South Korea and US launch lower key army drills as tensions ease | News | DW | 01.04.2018
  1. Inhalt
  2. Navigation
  3. Weitere Inhalte
  4. Metanavigation
  5. Suche
  6. Choose from 30 Languages

News

South Korea and US launch lower key army drills as tensions ease

An annual joint military exercise involving US and South Korean troops has kicked off. But the drill is not as high-profile as usual, amid an easing of diplomatic tensions on the Korean Peninsula.

The United States and South Korea began annual joint army drills on Sunday that this year will feature fewer large-scale weapons and be shortened in a reflection of recently easing tensions between Seoul and Pyongyang.

South Korea's Yonhap news agency said the Foal Eagle training involved some 300,000 South Korean soldiers alongside more than 11,500 US troops.

But the drills, which were delayed to avoid a clash with the Winter Olympics in South Korea in February, will be held for only a month instead of the usual almost two.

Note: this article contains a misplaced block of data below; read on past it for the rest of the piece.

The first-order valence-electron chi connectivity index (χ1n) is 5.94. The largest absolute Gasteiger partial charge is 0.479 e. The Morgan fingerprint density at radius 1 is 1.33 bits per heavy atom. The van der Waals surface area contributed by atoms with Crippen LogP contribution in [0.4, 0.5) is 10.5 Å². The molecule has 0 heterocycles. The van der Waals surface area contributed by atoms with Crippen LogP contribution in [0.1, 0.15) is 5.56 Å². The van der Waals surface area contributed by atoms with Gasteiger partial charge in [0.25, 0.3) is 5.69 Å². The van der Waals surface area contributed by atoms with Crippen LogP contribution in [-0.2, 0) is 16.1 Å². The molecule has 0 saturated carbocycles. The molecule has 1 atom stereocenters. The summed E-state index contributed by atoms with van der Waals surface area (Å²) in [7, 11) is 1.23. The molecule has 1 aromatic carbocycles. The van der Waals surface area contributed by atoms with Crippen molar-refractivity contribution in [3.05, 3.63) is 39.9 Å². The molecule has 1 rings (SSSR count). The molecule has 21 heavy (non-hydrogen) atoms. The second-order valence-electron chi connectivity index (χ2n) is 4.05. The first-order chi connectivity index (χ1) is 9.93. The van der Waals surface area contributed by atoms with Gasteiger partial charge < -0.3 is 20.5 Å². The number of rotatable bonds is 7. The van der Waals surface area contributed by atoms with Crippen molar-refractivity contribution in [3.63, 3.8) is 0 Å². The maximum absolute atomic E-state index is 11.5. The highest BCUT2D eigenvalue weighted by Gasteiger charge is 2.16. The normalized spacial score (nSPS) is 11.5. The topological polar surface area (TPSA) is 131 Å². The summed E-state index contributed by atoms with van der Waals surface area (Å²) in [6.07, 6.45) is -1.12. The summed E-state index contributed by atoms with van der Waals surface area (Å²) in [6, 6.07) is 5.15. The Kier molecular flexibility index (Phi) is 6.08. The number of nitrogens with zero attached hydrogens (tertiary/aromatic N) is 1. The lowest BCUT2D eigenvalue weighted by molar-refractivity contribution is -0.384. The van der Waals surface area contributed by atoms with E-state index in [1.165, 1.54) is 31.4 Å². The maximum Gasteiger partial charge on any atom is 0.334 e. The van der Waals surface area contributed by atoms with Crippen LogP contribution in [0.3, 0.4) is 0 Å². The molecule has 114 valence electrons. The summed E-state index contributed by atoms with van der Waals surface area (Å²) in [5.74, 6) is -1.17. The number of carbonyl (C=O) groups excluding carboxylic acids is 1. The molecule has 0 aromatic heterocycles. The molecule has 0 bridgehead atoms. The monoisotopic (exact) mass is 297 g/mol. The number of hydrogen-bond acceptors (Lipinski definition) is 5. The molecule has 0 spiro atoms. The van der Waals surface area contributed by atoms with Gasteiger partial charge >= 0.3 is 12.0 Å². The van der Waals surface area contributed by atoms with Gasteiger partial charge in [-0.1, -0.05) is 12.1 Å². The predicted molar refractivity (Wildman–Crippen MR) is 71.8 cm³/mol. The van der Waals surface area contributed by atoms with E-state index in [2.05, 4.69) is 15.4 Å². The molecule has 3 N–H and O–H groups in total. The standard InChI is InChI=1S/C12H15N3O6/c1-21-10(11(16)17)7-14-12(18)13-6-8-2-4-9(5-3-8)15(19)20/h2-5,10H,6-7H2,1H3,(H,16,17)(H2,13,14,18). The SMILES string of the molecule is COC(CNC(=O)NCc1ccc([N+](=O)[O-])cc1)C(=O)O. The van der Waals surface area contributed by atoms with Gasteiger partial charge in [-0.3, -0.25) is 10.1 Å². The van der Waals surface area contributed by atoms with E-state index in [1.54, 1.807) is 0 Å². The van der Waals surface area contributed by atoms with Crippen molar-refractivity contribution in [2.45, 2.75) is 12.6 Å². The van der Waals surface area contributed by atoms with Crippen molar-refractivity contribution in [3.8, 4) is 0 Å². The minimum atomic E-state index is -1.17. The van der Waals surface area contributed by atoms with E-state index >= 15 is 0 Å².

Yonhap said the US aircraft carriers and nuclear submarines that have previously raised North Korea's ire would also be missing this year, with both Seoul and Washington preparing for meetings with North Korean leader Kim Jong Un in the coming weeks.

South Korean President Moon Jae-in is scheduled to meet Kim on April 27, and US President Donald Trump is expected to have his meeting before the end of May.

Watch video 01:42
Now live
01:42 mins.

South Korean K-Pop artists perform in Pyongyang

Reconciliatory gestures

The start of the Foal Eagle drills comes the same day as a historic concert by South Korean pop stars in Pyongyang, seen as a peace gesture ahead of the inter-Korea summit.

The thaw in diplomatic ties comes partly as a result of the Winter Games in Pyeongchang, which saw North Korean athletes competing alongside their South Korean counterparts, while Kim's powerful sister also attended in a gesture of reconciliation.

The two Koreas remain technically at war after a 1950-1953 conflict ended with an armistice and not a peace treaty. North Korea has since sparked major global security concerns with its nuclear weapons program and often belligerent rhetoric.

However, Kim has pledged not to carry out any missile or nuclear tests ahead of the meetings with Moon and Trump, and has even spoken of North Korea's potential denuclearization during a trip to Beijing last week.

tj/rc (dpa, AFP)

DW recommends

Audios and videos on the topic

Advertisement